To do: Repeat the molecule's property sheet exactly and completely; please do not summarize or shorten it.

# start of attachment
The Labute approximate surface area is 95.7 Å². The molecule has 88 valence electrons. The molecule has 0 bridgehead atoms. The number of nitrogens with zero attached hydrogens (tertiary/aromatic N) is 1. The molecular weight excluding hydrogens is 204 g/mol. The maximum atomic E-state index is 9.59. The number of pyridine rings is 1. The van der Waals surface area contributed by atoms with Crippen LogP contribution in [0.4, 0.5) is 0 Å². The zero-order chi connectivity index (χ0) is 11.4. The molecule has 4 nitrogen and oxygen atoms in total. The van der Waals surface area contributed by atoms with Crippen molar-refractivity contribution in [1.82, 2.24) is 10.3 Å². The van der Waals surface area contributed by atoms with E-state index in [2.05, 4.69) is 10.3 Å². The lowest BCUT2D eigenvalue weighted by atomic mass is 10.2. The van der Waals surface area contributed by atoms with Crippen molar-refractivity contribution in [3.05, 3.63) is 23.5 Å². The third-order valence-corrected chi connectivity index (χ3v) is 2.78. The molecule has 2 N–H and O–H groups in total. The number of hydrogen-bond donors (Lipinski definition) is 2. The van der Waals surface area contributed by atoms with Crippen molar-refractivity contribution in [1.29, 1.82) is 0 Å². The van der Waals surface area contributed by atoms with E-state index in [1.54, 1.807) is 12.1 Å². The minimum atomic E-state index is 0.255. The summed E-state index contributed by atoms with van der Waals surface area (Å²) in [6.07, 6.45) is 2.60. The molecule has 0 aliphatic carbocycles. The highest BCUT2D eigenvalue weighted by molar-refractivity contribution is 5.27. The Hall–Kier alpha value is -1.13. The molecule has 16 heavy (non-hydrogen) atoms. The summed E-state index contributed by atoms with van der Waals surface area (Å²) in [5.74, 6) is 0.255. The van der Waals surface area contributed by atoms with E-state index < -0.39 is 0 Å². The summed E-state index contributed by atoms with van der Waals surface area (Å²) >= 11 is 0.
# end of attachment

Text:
The Labute approximate surface area is 95.7 Å². The molecule has 88 valence electrons. The molecule has 0 bridgehead atoms. The number of nitrogens with zero attached hydrogens (tertiary/aromatic N) is 1. The molecular weight excluding hydrogens is 204 g/mol. The maximum atomic E-state index is 9.59. The number of pyridine rings is 1. The van der Waals surface area contributed by atoms with Crippen LogP contribution in [0.4, 0.5) is 0 Å². The zero-order chi connectivity index (χ0) is 11.4. The molecule has 4 nitrogen and oxygen atoms in total. The van der Waals surface area contributed by atoms with Crippen molar-refractivity contribution in [1.82, 2.24) is 10.3 Å². The van der Waals surface area contributed by atoms with E-state index in [2.05, 4.69) is 10.3 Å². The lowest BCUT2D eigenvalue weighted by atomic mass is 10.2. The van der Waals surface area contributed by atoms with Crippen molar-refractivity contribution in [3.05, 3.63) is 23.5 Å². The third-order valence-corrected chi connectivity index (χ3v) is 2.78. The molecule has 2 N–H and O–H groups in total. The number of hydrogen-bond donors (Lipinski definition) is 2. The van der Waals surface area contributed by atoms with Crippen molar-refractivity contribution in [1.29, 1.82) is 0 Å². The van der Waals surface area contributed by atoms with E-state index in [1.54, 1.807) is 12.1 Å². The minimum atomic E-state index is 0.255. The summed E-state index contributed by atoms with van der Waals surface area (Å²) in [6.07, 6.45) is 2.60. The molecule has 0 aliphatic carbocycles. The highest BCUT2D eigenvalue weighted by molar-refractivity contribution is 5.27. The Hall–Kier alpha value is -1.13. The molecule has 16 heavy (non-hydrogen) atoms. The summed E-state index contributed by atoms with van der Waals surface area (Å²) in [5.74, 6) is 0.255. The van der Waals surface area contributed by atoms with E-state index < -0.39 is 0 Å². The summed E-state index contributed by atoms with van der Waals surface area (Å²) >= 11 is 0.